Paolo Poli, Luana Peruzzi, Pierdomenico Maurizi, Antonella Mencucci, Antonella Scocca, Simona Carnevale, Ottavia Spiga and Annalisa Santucci
October 11, 2022
Background: The increase in the medical use of cannabis has revealed a number of beneficial effects, a variety of adverse side effects and great inter-individual variability. Association studies connecting consumption, addiction and side effects related to recreational cannabis use have led to the identification of several polymorphic genes that may play a role in the pharmacodynamics and pharmacokinetics of cannabis.
Method: In total, 600 patients treated with cannabis were genotyped for several candidate polymorphic genes (single-nucleotide polymorphism; SNP), encoding receptors CNR1 and TRPV1; for the ABCB1 transporter; for biotransformation, bioactivation and biosynthesis; and CYP3A4, COMT and UGT2B7 conjugation.
Results: Three polymorphic genes (ABCB1, TRPV1 and UGT2B7) were identified as being significantly associated with decline in pain after treatment with cannabis. Patients simultaneously carrying the most favourable allele combinations showed a greater reduction (polygenic effect) in pain compared to those with a less favourable combination. Considering genotype combinations, we could group patients into good responders, intermediate responders and poor or non-responders. Results suggest that genetic makeup is, at the moment, a significant predictive factor of the variability in response to cannabis.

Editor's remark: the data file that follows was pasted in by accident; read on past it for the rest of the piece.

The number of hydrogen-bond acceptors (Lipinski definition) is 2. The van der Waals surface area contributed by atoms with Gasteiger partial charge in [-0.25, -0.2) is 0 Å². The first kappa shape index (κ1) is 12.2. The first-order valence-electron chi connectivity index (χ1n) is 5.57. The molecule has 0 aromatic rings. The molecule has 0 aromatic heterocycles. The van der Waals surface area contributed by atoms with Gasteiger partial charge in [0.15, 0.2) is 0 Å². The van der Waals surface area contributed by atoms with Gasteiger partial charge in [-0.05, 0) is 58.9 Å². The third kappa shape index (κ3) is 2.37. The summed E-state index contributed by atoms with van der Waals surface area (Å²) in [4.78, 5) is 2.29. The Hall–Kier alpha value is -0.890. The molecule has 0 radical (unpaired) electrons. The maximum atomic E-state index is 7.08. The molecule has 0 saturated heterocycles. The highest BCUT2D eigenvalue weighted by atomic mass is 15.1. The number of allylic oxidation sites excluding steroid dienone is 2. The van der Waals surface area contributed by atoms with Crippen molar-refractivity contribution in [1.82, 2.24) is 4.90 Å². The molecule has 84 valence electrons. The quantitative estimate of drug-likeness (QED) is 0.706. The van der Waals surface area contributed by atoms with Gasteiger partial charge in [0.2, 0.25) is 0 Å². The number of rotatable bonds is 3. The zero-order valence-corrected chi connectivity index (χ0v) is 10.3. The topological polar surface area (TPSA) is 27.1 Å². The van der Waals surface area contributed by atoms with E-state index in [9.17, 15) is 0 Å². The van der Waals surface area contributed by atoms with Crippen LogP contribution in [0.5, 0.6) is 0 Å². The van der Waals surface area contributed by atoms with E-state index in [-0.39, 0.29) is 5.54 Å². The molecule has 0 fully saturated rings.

Conclusions: This study proves, for the first time, that certain polymorphic candidate genes may be associated with cannabis effects, both in terms of pain management and side effects, including therapy dropout.
Significance: Our attention to pharmacogenetics began in 2008, with the publication of a first study on the association between genetic polymorphisms and morphine action in pain relief. The study we are presenting is the first observational study conducted on a large number of patients involving several polymorphic candidate genes. The data obtained suggest that genetic makeup can be a predictive factor in the response to cannabis therapy and that more extensive and planned studies are needed for the opening of new scenarios for the personalization of cannabis therapy.
Poli, P., Peruzzi, L., Maurizi, P., Mencucci, A., Scocca, A., Carnevale, S., … & Santucci, A. (2022). The Pharmacogenetics of Cannabis in the Treatment of Chronic Pain. Genes, 13(10), 1832.